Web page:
You’ve heard of it, and you may know a bit about it. Blockchain is a “distributed ledger” of timestamped transactions which aren’t owned or managed by any single centralized organization; and once a record is created, it can’t be altered. Like electricity or the internet, it isn’t necessary to have any deep technical knowledge of how it works to appreciate the ways it can positively impact our lives.

“Blockchain isn’t just another technology. Blockchain is the foundation for the second era of the internet – an internet of value, where anything of value, including money, our identities, cultural assets like music, and even a vote can be stored, managed, transacted, and moved in a secure, private way. Blockchain is poised to transform every industry and managerial function —redefining the way we make transactions, share ideas, and manage workflow.”

~ Blockchain Research Institute

By way of introduction, here is one of the most popular TED Talks to date on the subject of blockchain, by Don Tapscott. Don is co-author of the popular book on the same topic, “Blockchain Revolution: How the Technology Behind Bitcoin and Other Cryptocurrencies Is Changing the World,” along with Alex Tapscott. The duo also founded the Blockchain Research Institute, and host the Blockchain Revolution Global Conference in Toronto, Canada (which I am attending and writing about April 24-25, 2019 – follow coverage on social media using #BRG2019).

Don Tapscott gives a compelling and digestible overview of blockchain at TED.

Below is an infographic showing how the blocks in a blockchain are created, verified, and added, where they are permanently recorded. It should be noted that while Bitcoin and blockchain technology were invented at the same time by the anonymous person or person(s) code-named Satoshi Nakamoto, and therefore Bitcoin was the first “use case” for blockchain technology, they are two different things. There are now many applications using blockchain technology that are not tied to Bitcoin at all. There are hundreds of other cryptocurrencies now, as well as “smart contracts” for multiple industry applications which self-execute via programming, and many use cases that are not tied to cryptocurrency.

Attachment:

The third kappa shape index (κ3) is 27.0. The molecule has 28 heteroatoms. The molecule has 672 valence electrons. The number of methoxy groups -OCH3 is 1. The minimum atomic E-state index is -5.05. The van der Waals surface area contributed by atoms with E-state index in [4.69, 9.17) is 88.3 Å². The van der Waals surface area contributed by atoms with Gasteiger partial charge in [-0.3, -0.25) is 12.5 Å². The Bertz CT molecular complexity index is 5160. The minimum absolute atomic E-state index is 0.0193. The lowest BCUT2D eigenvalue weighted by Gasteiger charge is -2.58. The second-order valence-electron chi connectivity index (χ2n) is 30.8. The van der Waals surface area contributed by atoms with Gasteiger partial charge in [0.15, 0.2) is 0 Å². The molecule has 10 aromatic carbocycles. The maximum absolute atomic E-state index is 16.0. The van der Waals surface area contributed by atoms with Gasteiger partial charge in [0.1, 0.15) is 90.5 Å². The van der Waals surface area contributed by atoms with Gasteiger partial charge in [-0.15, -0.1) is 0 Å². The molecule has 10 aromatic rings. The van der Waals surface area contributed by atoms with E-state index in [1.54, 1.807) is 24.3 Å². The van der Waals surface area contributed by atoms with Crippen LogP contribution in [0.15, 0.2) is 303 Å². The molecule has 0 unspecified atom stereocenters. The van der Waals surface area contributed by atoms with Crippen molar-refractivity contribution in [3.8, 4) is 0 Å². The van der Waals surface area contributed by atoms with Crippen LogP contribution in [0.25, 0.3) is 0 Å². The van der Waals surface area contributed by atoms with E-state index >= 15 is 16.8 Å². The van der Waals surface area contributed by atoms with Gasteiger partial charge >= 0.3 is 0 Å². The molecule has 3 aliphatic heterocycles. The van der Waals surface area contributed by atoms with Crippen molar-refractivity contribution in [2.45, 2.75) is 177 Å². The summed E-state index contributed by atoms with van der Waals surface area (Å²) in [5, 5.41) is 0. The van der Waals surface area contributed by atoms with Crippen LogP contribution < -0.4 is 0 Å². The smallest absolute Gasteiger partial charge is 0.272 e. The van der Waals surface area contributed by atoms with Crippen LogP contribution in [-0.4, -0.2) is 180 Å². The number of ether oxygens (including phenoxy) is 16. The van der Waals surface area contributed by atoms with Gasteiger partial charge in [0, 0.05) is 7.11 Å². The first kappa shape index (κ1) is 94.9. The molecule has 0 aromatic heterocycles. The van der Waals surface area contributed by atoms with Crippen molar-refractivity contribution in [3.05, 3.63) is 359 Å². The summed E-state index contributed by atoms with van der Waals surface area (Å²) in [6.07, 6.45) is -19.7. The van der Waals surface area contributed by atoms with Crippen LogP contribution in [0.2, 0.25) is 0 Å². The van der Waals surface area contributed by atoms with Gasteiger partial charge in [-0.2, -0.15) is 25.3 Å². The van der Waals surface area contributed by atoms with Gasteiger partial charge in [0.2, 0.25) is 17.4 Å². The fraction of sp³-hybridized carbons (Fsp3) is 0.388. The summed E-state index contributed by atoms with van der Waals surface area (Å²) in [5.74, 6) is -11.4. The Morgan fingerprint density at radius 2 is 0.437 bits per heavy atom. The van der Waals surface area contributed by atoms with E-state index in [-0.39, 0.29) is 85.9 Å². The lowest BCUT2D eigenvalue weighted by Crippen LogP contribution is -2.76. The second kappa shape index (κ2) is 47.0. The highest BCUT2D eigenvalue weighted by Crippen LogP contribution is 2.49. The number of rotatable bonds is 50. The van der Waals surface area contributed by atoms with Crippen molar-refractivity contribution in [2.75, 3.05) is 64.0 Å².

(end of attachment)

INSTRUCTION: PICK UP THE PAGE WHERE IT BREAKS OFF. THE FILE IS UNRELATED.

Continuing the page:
Some key areas where blockchain appears to be having the most immediate positive social impact in the social enterprise, nonprofit, or NGO (non-governmental organizations) spaces are:

  • Democracy and Governance
  • Land Rights
  • Philanthropy, Aid, and Donors
  • Health
  • Agriculture
  • Financial Inclusion
  • Energy, Climate, and Environment
  • On the near horizon: Digital Identity, Education, Human Rights, and Water

The most immediately-effected social impact areas listed in the Stanford “Blockchain for Social Impact” report are listed in the chart above.

The Stanford Graduate School of Business Center for Social Innovation created an in-depth report, “Blockchain for Social Impact: Moving Beyond the Hype,” that delves deep into the main areas where blockchain is creating positive impact now and can be downloaded here.

As progress is made in these and other social good areas, organizations are starting to keep track of success stories and creative newcomers. The comprehensive list created by BreakerMag, 73 Blockchain Social Good Organizations That Are Actually Doing Something,is one easily readable starting point if you want to learn about specific use cases for social good that already exist or are underway.

Stay tuned for additional articles throughout 2019 and beyond featuring interesting blockchain and artificial intelligence social good case studies, interviews, conference coverage, and trends here. You can also find real-time updates on social media (@CharityIdeas), using the hashtags #blockchain4good, #AI4good, and #changetheworld.